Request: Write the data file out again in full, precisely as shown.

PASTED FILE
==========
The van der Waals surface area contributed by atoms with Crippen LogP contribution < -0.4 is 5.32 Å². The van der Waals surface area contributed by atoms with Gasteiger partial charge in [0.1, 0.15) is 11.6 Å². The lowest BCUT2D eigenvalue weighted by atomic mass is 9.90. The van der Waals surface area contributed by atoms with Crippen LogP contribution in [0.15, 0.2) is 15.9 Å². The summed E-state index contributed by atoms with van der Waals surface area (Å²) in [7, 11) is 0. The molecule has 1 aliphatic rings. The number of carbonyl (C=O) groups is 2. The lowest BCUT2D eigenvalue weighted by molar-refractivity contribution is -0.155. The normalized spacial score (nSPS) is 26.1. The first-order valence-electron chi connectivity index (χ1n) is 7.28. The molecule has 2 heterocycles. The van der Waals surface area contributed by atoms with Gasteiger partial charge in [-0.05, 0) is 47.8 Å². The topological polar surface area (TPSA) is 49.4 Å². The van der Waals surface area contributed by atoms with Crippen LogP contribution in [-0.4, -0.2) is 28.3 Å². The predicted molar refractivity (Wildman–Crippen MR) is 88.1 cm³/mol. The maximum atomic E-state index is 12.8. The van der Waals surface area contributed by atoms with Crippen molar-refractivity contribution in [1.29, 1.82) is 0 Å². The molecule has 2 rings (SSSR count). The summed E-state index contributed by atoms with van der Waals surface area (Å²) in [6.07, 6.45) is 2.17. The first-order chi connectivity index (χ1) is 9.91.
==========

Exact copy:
The van der Waals surface area contributed by atoms with Crippen LogP contribution < -0.4 is 5.32 Å². The van der Waals surface area contributed by atoms with Gasteiger partial charge in [0.1, 0.15) is 11.6 Å². The lowest BCUT2D eigenvalue weighted by atomic mass is 9.90. The van der Waals surface area contributed by atoms with Crippen LogP contribution in [0.15, 0.2) is 15.9 Å². The summed E-state index contributed by atoms with van der Waals surface area (Å²) in [7, 11) is 0. The molecule has 1 aliphatic rings. The number of carbonyl (C=O) groups is 2. The lowest BCUT2D eigenvalue weighted by molar-refractivity contribution is -0.155. The normalized spacial score (nSPS) is 26.1. The first-order valence-electron chi connectivity index (χ1n) is 7.28. The molecule has 2 heterocycles. The van der Waals surface area contributed by atoms with Gasteiger partial charge in [-0.05, 0) is 47.8 Å². The topological polar surface area (TPSA) is 49.4 Å². The van der Waals surface area contributed by atoms with Crippen LogP contribution in [-0.4, -0.2) is 28.3 Å². The predicted molar refractivity (Wildman–Crippen MR) is 88.1 cm³/mol. The maximum atomic E-state index is 12.8. The van der Waals surface area contributed by atoms with Crippen molar-refractivity contribution in [1.29, 1.82) is 0 Å². The molecule has 2 rings (SSSR count). The summed E-state index contributed by atoms with van der Waals surface area (Å²) in [6.07, 6.45) is 2.17. The first-order chi connectivity index (χ1) is 9.91.